“If I Could Go to School Again”

A heart­felt plea for more non­sense in ed­u­ca­tion

Reader's Digest Asia Pacific - - Front Page - BY DON HEROLD

Afa­mil­iar and glam­orous sight in Grand Cen­tral Sta­tion on Sun­day evenings is the horde of beaut i ful col­lege girls gaily rush­ing back from New York week­ends. These lis­some fig­ures have al­ways in­spired so much ro­man­tic imag­i­na­tion in me that I was dis­mayed re­cently to learn that some of them get les­sons in look­ing the way they do. One fa­mous New Eng­land col­lege, I dis­cov­ered, has a course in ‘so­cial pos­tures’, which in­cludes prac­tis­ing walk­ing rapidly on high heels while car­ry­ing a suit­case.

Well, I thought, why not les­sons in pos­ture? I’ve no­ticed that peo­ple who have out­ward pos­ture usu­ally have in­ward pos­ture. And I’m forced to ad­mit that of all the cour­ses I’ve taken in a long life, danc­ing les­sons have been the most civi l ising. Danc­ing is a par­tial conquest of the awk­ward­ness of the bod­ies with which we are born, and which soon lapse into mere lum­ber­ing trans­porta­tion ma­chines un­less we learn some grace and rhythm.

In fact, if I had my life to live again, I think I’d look for schools that teach us how to have more fun, cour­ses in non­sense and lev­ity. I’d get ex­pert in­struc­tion in drum­ming, skat­ing, ski­ing, oil paint­ing, bare­back rid­ing, play­ing the tuba, wire walk­ing, turn­ing cart­wheels, bowl­ing, pho­tog­ra­phy and how to get out of play­ing cards.

I would ac­quire skills in at least one game that can be played past the age of 40. I spent whole years of child­hood on foot­ball, wrestling, shov­ing, base­ball and bas­ket­ball, all of which are worth­less to me now. I should have learnt ping pong, archery, or how to play the xy­lo­phone and zither. I’ve for­got­ten my maths and his­tory. I wish I’d learnt to whis­tle.

I wish some teacher had taught me that a gr ind­stone af fords a much too nar­row hori­zon, that I could change Poor Richard to read: “Dost thou love life?” Then squan­der lots of time, for squan­der ing is the stuff life is made of. So many teach­ers taught me how to be se­ri­ous. If only more had taught me how to be friv­o­lous!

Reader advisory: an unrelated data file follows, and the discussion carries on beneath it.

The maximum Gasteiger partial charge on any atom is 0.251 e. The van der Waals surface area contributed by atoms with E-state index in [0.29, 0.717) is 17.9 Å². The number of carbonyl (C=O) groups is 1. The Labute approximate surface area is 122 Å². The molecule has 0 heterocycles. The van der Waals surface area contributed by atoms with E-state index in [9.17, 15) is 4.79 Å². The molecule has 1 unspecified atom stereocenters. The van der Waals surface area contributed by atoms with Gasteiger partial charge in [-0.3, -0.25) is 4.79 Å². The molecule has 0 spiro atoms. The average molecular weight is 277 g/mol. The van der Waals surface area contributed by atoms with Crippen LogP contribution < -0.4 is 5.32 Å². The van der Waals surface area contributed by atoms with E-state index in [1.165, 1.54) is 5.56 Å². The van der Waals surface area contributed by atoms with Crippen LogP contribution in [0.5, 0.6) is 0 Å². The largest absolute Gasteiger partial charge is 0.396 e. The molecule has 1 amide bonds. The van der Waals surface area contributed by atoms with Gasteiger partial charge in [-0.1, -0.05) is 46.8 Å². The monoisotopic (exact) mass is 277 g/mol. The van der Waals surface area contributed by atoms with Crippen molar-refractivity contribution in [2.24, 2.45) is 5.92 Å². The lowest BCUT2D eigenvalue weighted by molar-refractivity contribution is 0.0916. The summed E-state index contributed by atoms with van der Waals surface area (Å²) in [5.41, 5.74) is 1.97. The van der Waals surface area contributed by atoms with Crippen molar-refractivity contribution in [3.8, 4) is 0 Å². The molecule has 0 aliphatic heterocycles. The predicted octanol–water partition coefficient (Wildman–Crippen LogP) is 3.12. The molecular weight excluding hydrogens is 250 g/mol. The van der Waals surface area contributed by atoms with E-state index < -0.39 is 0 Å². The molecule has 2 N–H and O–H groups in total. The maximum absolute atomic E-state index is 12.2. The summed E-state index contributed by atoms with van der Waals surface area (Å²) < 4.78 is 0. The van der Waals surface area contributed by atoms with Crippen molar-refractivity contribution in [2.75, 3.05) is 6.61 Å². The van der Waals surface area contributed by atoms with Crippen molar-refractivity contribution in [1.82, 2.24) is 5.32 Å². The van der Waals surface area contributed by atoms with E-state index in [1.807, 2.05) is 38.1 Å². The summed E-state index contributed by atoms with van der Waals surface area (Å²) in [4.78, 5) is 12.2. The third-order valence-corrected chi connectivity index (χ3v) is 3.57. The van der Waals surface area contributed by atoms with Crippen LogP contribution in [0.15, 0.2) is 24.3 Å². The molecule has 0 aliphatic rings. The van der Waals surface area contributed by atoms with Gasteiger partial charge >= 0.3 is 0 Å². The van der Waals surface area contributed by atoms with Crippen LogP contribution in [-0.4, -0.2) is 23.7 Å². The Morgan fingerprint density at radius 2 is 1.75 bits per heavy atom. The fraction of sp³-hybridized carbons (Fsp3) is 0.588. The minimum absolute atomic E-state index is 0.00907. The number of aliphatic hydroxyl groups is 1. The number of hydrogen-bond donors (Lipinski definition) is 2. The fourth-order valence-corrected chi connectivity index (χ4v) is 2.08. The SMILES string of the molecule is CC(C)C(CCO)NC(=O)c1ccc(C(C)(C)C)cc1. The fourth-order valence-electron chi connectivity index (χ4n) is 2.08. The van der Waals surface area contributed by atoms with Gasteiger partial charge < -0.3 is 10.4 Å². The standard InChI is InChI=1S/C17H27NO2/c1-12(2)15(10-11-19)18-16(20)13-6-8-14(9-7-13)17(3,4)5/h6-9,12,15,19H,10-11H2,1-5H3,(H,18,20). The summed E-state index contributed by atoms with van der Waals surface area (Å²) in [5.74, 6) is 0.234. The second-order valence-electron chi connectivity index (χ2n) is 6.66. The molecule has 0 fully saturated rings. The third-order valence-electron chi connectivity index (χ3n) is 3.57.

Philoso­pher G.K. Chester­ton wrote, “An­gels can f ly be­cause they take them­selves lightly. For solem­nity flows out of men nat­u­rally; but laugh­ter is a leap.”

So if I had my ed­u­ca­tion to take over, I’d find or in­vent a course in

So many teach­ers taught me how to be se­ri­ous. If only more had taught me how to be friv­o­lous

aban­don. It would in­clude a full term’s lab­o­ra­tory drill in how to get out of things: sand traps on golf cour­ses and con­ver­sa­tional traps at cock­tail par­ties. I’d learn how to make friend­ships but also how to break them. I’d learn how to travel light and how to quit things I didn’t re­ally like.

How to quit jobs, for in­stance. They gave us a lot of ad­vice on how to get into jobs, but it takes a ge­nius to know when and how to quit. Other life­sav­ing arts I wish I’d been taught are: whit­tling, how to live cheaply, how to avoid group singers, how to avoid be­ing a live wire or en­coun­ter­ing one, how to say ‘ Thank you’ and ‘I love you’ more of­ten.

ISN’T IT PER­HAPS a chief trou­ble with the world to­day that there are so many peo­ple in it who are try­ing to be use­ful be­fore they know how to en­joy life them­selves – or be­fore they know how to be harm­less? Be­ing harm­less ap­plies to small things as well as large. For in­stance, it should be our duty to wash off the ring around the tub af­ter our bath, to eat soup qui­etly, to drink no more liquor af­ter we start to im­pose on the other fel­low’s eardrums, time or heart­strings.

Above all, it’s our down­right obli­ga­tion to peo­ple to put up a pleas­ant front. Au­thor and poet Richard Le Gal­li­enne said, “Gai­ety is one of the surest marks of the aris­to­crat, and it is one of the un­writ­ten laws of French po­lite­ness that a long face is a breach of man­ners. To put a laugh­ing face on the worst is not merely the top of courage, but it shows a well-bred con­sid­er­a­tion of our neigh­bours.”

The artist Fran­cis Ba­con wrapped up the ob­jec­tives of ed­u­ca­tion thus: “Stud­ies serve for de­light, for or­na­ment and for abil­ity. Their chief use for de­light is in pri­vate­ness and re­tir­ing; for or­na­ment is in dis­course; and for abil­ity is in the judge­ment and dis­po­si­tion of busi­ness.”

Note that he puts de­light first!

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